But wait, there’s more! The FDA can authorize emergency use of either nonapproved drugs or drugs approved for other uses during a public health crisis. In that case, the FDA issues an Emergency Use Authorization (EUA). An EUA allows the FDA to “facilitate access” to drugs that might treat or prevent a serious disease, like COVID-19. If the FDA issues an EUA, it is not approving the drug through the above process – the FDA is instead, only authorizing the drug’s use in an emergency situation where there are “no adequate, approved, and available alternatives.”

What does this mean for hydroxychloroquine?

Hydroxychloroquine sulfate is an FDA approved drug. But, it is important to note that the FDA has only approved hydroxychloroquine sulfate for three intended uses: to prevent and treat malaria, to treat lupus, and to treat rheumatoid arthritis. The FDA has not approved using hydroxychloroquine sulfate to prevent or treat COVID-19. This means that although hydroxychloroquine sulfate went through the process outlined above, and the FDA determined its benefits outweigh its risk for people trying to prevent and treat malaria, treat lupus, or treat rheumatoid arthritis, the FDA has not thoroughly evaluated whether hydroxychloroquine sulfate works to prevent or cure COVID-19, nor has it determined if its benefits outweigh its known risks.

However, because hydroxychloroquine sulfate has FDA approval for certain uses, healthcare providers like President Trump’s doctor may prescribe it for unapproved or off-label uses, like preventing or treating COVID-19, even though the FDA recommends against it.

But wait, what about the EUA?

The FDA issued an EUA that allows state officials to request hydroxychloroquine sulfate from the federal government to be used for certain hospitalized COVID-19 patients on March 28, 2020. Under this EUA, healthcare providers who prescribe hydroxychloroquine sulfate must “report all serious adverse events” to the FDA.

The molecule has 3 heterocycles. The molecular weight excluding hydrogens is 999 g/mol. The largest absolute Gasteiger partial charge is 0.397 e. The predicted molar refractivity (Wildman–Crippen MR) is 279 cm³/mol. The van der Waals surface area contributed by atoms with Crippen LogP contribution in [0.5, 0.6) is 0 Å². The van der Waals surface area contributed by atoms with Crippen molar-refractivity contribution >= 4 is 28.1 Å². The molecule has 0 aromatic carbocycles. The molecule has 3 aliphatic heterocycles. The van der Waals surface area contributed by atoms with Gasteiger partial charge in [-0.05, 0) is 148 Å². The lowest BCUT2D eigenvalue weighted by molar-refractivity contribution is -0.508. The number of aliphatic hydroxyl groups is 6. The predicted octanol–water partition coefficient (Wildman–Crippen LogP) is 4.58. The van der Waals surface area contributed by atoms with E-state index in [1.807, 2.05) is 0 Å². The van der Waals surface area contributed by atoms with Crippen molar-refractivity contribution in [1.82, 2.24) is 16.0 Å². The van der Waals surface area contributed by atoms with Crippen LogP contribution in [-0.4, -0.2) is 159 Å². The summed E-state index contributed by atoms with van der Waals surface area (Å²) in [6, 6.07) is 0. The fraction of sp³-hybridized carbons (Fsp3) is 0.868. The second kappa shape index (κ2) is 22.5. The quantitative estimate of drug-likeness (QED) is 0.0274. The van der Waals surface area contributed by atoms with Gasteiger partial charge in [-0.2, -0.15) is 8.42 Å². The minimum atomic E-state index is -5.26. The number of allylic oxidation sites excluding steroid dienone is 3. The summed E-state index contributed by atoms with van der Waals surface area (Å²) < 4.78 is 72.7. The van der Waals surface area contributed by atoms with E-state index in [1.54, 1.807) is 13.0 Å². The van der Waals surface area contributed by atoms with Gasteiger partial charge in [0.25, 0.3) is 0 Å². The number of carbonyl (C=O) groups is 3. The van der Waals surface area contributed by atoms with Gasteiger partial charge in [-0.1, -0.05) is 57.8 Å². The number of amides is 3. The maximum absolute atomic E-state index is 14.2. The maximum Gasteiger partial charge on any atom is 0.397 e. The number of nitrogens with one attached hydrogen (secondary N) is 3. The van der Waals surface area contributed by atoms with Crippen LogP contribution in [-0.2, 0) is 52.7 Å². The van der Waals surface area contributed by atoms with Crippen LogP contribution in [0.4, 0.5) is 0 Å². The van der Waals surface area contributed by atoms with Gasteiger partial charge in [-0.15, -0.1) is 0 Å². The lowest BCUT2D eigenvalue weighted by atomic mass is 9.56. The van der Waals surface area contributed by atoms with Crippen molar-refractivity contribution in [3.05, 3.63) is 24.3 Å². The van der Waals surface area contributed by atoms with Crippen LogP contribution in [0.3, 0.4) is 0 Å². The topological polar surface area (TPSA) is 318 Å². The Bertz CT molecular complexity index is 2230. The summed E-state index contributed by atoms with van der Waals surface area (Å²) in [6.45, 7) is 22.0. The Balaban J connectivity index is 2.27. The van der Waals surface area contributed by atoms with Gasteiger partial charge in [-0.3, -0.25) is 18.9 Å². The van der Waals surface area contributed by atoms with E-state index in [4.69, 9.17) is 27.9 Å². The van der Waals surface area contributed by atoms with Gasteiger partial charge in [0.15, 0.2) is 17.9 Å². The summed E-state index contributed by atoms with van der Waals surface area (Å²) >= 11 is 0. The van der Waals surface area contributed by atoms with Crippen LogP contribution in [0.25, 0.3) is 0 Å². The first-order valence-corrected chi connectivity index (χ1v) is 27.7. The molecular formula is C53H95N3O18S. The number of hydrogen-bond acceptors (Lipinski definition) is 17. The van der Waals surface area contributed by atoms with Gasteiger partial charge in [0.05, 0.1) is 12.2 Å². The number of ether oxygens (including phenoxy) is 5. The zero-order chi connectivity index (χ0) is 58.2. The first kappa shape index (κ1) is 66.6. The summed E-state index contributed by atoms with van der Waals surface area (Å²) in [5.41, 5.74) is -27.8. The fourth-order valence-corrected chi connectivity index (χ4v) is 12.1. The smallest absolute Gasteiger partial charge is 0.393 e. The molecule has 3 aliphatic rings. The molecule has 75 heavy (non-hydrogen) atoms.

After the FDA reviewed these reports, along with other data, the FDA became concerned about “serious heart-related adverse events and death in patients with COVID-19 receiving hydroxychloroquine[.]” Accordingly, on April 24, 2020, almost a month after the EUA was issued, the FDA published a Drug Safety Communication, cautioning against use of hydroxychloroquine sulfate by anyone who is not enrolled in a clinical trial or hospitalized and under careful heart monitoring. The FDA reminded healthcare providers that hydroxychloroquine sulfate “has not been shown to be safe and effective for treating or preventing COVID-19” and recommended against prescribing it to people who are not hospitalized.

So now what?

Now, we wait. Unfortunately, there are currently no proven treatments for COVID-19. And, while President Trump and others are hopeful hydroxychloroquine will be a successful preventative measure or treatment, the FDA has yet to approve the drug for this purpose, and has gone even further, cautioning the public and healthcare providers against its use to prevent or treat COVID-19 outside of a clinical trial or hospital setting. So, be careful out there, and, please remember this article was written by a law student with no medical training.


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Photo courtesy of ITV.